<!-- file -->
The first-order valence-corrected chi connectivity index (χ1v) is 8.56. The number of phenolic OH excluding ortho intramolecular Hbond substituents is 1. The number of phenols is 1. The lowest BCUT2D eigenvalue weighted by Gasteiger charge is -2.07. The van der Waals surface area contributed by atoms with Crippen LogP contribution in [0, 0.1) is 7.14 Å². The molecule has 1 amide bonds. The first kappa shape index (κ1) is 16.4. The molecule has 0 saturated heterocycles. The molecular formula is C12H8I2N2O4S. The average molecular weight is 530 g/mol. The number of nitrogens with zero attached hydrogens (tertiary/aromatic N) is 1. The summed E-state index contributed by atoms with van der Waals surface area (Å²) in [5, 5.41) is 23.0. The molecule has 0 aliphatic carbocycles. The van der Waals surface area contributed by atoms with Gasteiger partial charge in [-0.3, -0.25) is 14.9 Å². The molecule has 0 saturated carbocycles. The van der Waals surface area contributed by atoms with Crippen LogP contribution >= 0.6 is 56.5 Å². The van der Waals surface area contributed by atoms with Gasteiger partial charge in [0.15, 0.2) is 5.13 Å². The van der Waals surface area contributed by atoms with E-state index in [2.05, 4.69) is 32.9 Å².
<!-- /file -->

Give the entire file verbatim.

The first-order valence-corrected chi connectivity index (χ1v) is 8.56. The number of phenolic OH excluding ortho intramolecular Hbond substituents is 1. The number of phenols is 1. The lowest BCUT2D eigenvalue weighted by Gasteiger charge is -2.07. The van der Waals surface area contributed by atoms with Crippen LogP contribution in [0, 0.1) is 7.14 Å². The molecule has 1 amide bonds. The first kappa shape index (κ1) is 16.4. The molecule has 0 saturated heterocycles. The molecular formula is C12H8I2N2O4S. The average molecular weight is 530 g/mol. The number of nitrogens with zero attached hydrogens (tertiary/aromatic N) is 1. The summed E-state index contributed by atoms with van der Waals surface area (Å²) in [5, 5.41) is 23.0. The molecule has 0 aliphatic carbocycles. The van der Waals surface area contributed by atoms with Gasteiger partial charge in [-0.3, -0.25) is 14.9 Å². The molecule has 0 saturated carbocycles. The van der Waals surface area contributed by atoms with Crippen LogP contribution >= 0.6 is 56.5 Å². The van der Waals surface area contributed by atoms with Gasteiger partial charge in [0.15, 0.2) is 5.13 Å². The van der Waals surface area contributed by atoms with E-state index in [2.05, 4.69) is 32.9 Å².